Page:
Yesterday, my day began with amusement after encountering Tim Arango’s completely one-sided NYT article on the arrest of Reza Zarrab (in Turkish, Rıza Sarraf) in Miami on suspicion of directing financial transactions intended to evade U.S. sanctions against Iran.  That article is so one-sided that the author labels Zarrab as “Turkish” in the first line of the article when Zarrab is actually Iranian-born (few Turkish people have the name “Reza,” an overtly Persian name) and a dual citizen of Iran and Turkey.  Arango never mentions Zarrab’s birthplace and says that he’s a dual citizen only in the article’s ninth paragraph.

Anyways, Arango’s overall theme is different. He highlights the “captured imaginations” of an undefined section of the Turkish populace which has been delighted by Zarrab’s arrest and showered the Zarrab indictment’s author, U.S. NY District Attorney Preet Bharara with adulation. The result is an article that illustrates perfectly how the international press, especially the NYT’s correspondents, make it nearly impossible for an international observer to understand Turkey’s domestic politics.

In fact, the entire issue around Zarrab, in terms of Turkish domestic politics, is the Turkish secular elites who hate the AKP and President Tayyip Erdoğan, and want to see the end of their political careers in essentially any manner possible. The Turkish people Arango refers to in the article, but never identifies, are exactly those Kemalist secular elites, plus a smattering of other segments of the domestic political opposition. The fact that the corruption cases launched in December 2013 were instigated by Fethullah Gülen’s adherents in the Turkish police and judiciary doesn’t matter to them. The fact that those cases were unquestionably an attempt to bring down the AKP government – i.e. a coup d’état – and replace it with politicians friendly to Gülen doesn’t matter to them. The fact that Gülen’s involvement with the matter casts a dark shadow over the legitimacy of those cases doesn’t matter to them. The only thing important to them is their blind, smoldering, class-based animosity towards the AKP and Tayyip Erdoğan.

So what kind of political views do these Turkish secular elites have? Here’s an anecdote. Later yesterday I went to swim at the pool I’ve been going to for more than a decade. The swimming facilities I patronize are owned by one of İstanbul’s oldest, most prestigious, and most expensive private schools. The school in question has long educated some of İstanbul’s Turkish elites, or at least the ones whose children didn’t have strong enough French to go to Galatasary High School or strong enough English to go to Robert College.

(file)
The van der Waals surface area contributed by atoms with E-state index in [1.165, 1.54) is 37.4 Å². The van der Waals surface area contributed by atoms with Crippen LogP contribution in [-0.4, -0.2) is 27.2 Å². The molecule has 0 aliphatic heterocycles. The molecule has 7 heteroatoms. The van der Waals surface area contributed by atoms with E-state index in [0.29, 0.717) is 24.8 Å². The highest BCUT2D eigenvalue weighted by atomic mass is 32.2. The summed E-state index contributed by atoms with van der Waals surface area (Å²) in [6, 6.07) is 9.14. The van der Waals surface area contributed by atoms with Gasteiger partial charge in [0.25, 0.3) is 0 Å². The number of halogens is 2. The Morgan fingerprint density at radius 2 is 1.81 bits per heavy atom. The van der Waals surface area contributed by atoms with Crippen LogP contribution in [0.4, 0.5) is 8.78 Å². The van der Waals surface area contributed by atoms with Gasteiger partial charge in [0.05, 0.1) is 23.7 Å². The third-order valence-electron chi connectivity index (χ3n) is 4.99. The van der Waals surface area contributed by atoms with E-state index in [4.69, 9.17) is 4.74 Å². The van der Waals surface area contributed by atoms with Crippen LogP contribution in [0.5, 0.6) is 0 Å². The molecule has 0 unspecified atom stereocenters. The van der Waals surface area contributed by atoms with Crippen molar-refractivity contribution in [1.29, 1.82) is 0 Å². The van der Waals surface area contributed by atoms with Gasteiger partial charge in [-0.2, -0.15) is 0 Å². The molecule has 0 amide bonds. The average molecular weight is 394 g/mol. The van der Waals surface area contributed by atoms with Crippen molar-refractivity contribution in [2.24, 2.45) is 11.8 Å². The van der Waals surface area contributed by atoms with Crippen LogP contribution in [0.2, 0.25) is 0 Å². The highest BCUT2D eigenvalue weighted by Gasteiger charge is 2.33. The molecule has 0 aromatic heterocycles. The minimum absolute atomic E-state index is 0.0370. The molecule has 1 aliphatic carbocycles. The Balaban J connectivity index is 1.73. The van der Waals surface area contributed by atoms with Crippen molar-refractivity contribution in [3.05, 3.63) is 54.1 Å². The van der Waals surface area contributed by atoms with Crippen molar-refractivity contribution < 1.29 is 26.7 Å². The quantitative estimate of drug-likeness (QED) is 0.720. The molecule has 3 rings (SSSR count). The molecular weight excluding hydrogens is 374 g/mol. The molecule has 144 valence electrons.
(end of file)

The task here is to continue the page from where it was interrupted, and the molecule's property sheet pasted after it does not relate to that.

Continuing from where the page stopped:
By the stairs leading down to the locker rooms is a small enclosed seating room, behind a glass wall, from which parents can observe their children while the kids are in the pool. I usually glance into the room on my way into the locker rooms in order to see what the situation in the pool looks like.

Yesterday, when I looked into the room I espied a newspaper lying front page-up on one of the small tables in the room. Out of morbid curiosity I decided to take a look at which paper some parent was reading while waiting for their child. Expecting Sözcü, I burst out laughing when I saw the title BirGün on the paper’s masthead. And at that moment this short article’s idea formed in my mind.

What is that paper’s relevance? You see, while the parents of children attending one of İstanbul’s highly-expensive private schools waited for their daughter or son to finish their weekend private swimming lessons, they were reading Turkey’s most prominent Marxist-Leninist newspaper!

Now, apologists for Turkey’s secular elites would not even doubt the accuracy of this because they don’t see any contradiction in that situation. They see this as right and just. The reason they don’t see any contradiction is that they do not recognize any disconnection between their own political beliefs and the reality of their own lives. For them it’s perfectly normal to live as elites, with all of the advantages that provides to them in Turkish society, and get their information about the world from a Marxist-Leninist newspaper. Others might try to claim that this was an exceptional situation, that I just happened to see that newspaper on that day. But the reality is that this is not an exceptional situation at all, and that this is the dominant situation among the Turkish elites.

This is made possible by the fact that the Turkish elites do not actually know what the implications of Marxism-Leninsim are, and the fact that a paper like BirGün provides a massive daily dose of anti-AKP and anti-Tayyip Erdoğan hatred, the vital saccharine that soothes their cognitive dissonance. In other words, their political opinions stem from hatred and obsessions rather than actual knowledge of political ideologies and reasoned analysis.

The same is true for the Reza Zarrab situation. The single reason that Preet Bharara gained so much attention from Turkish twitter users is that the Turkish Kemalist elites grasp at any straw they think will damage the AKP and President Erdoğan; the reality of the situation has zero importance.That is, the response was an entirely political reaction. Bharara’s indictment doesn’t even refer to Zarrab’s activities in Turkey.

If Tim Arango were truly concerned with explaining Turkish political events to his readers, he would have explained exactly which Turkish citizens were pleased by Zarrab’s arrest, and the background to their schadenfreude, instead of burying it with a few murky sentences at the very end of his article.



Adam McConnel
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